By Sharon Gaudin
June 7, 2007
Gearing up for next week's Patch Tuesday release, Microsoft announced on
Thursday that it's preparing six security updates -- four of them for
One security update actually can patch multiple vulnerabilities so it's
unclear at this point how many flaws next week's releases will fix.
Microsoft, though, did announce in its Security Bulletin Advance
Notification that each of the four critical updates will affect Windows
software, while only one affects Internet Explorer. Another one will
address issues in Outlook Express, as well as Windows Mail.
One critical vulnerability affects Windows Mail in Windows Vista and
Windows Vista x64 edition. There another patch for Windows Vista that's
All of the critical bugs being fixed enable remote code execution,
meaning that a remote hacker could take over an infected system.
The one security bulletin that received Microsoft's second-highest
threat rating of "important" affects the Office application suite, as
well as Microsoft Visio, which is diagramming software. The flaw being
fixed also enables remote code execution. It's not yet clear why this is
not a critical flaw, as nearly all remote code execution vulnerabilities
are rated that way.
The 'moderate' security bulletin affects a bug in Windows that causes
Johannes Ullrich, CTO for the Internet Storm Center, a cooperative cyber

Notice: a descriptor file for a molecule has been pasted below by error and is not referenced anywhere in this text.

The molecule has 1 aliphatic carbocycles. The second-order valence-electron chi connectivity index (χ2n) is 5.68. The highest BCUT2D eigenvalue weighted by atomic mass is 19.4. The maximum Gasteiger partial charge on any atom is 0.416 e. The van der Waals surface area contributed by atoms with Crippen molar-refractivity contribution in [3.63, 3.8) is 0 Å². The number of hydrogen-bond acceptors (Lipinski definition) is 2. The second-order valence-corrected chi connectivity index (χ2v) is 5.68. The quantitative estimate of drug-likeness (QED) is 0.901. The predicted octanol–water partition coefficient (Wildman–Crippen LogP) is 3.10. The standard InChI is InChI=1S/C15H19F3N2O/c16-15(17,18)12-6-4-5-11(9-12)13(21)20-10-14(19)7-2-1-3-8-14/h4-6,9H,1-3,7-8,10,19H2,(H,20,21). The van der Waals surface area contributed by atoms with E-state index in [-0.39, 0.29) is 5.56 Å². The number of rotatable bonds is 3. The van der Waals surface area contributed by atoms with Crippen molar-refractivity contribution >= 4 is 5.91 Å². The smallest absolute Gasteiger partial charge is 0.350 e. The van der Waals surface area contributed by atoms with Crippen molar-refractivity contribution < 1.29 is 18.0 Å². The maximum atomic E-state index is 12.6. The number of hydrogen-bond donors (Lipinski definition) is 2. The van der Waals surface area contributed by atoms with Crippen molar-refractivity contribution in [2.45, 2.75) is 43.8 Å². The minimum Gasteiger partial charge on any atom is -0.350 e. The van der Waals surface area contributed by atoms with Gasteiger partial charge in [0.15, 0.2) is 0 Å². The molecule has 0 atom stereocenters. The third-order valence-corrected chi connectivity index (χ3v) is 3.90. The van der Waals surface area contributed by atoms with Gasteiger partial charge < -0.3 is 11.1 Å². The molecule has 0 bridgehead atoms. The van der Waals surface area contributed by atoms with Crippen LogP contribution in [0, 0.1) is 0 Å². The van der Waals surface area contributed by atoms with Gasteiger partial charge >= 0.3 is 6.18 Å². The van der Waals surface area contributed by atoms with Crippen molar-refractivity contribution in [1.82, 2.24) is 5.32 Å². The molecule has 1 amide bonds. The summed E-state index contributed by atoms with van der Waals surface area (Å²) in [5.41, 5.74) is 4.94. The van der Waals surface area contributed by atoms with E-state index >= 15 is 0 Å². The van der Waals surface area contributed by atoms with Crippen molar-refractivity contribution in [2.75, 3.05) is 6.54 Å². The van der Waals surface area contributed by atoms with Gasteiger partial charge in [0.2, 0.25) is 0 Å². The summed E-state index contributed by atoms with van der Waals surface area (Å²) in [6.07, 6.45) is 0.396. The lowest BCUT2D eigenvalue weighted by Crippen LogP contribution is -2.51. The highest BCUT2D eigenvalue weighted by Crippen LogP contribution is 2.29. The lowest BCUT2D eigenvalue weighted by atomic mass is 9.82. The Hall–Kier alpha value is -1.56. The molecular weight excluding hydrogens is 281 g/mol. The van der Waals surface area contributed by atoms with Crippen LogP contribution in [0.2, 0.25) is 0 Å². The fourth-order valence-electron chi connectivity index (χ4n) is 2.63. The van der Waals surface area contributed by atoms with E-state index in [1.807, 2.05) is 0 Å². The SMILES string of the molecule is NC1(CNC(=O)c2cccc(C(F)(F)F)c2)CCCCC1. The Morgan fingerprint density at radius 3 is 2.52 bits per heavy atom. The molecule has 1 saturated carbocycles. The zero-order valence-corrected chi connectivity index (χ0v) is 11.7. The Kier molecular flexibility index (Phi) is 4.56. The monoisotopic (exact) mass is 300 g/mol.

threat-monitoring and alert system, said this seems like an average size
patch release for Microsoft -- slightly less than last month when
Microsoft released seven bulletins in its monthly patch release. He is
hoping, though, that several of the outstanding Internet Explorer flaws
are fixed in the June 12 release.
"There are about six publicly known IE bugs out there," he added in an
interview. "Typically, Microsoft issues patches that fix multiple bugs.
Last month, four vulnerabilities were fixed with one IE patch. That
would be good."
Ullrich also is hoping that Microsoft patches several outstanding Office
vulnerabilities. "It's definitely one of the issues that keeps bugging
users," he said. "We haven't seen any of them widely used yet. They're
being used in smaller, targeted attacks."
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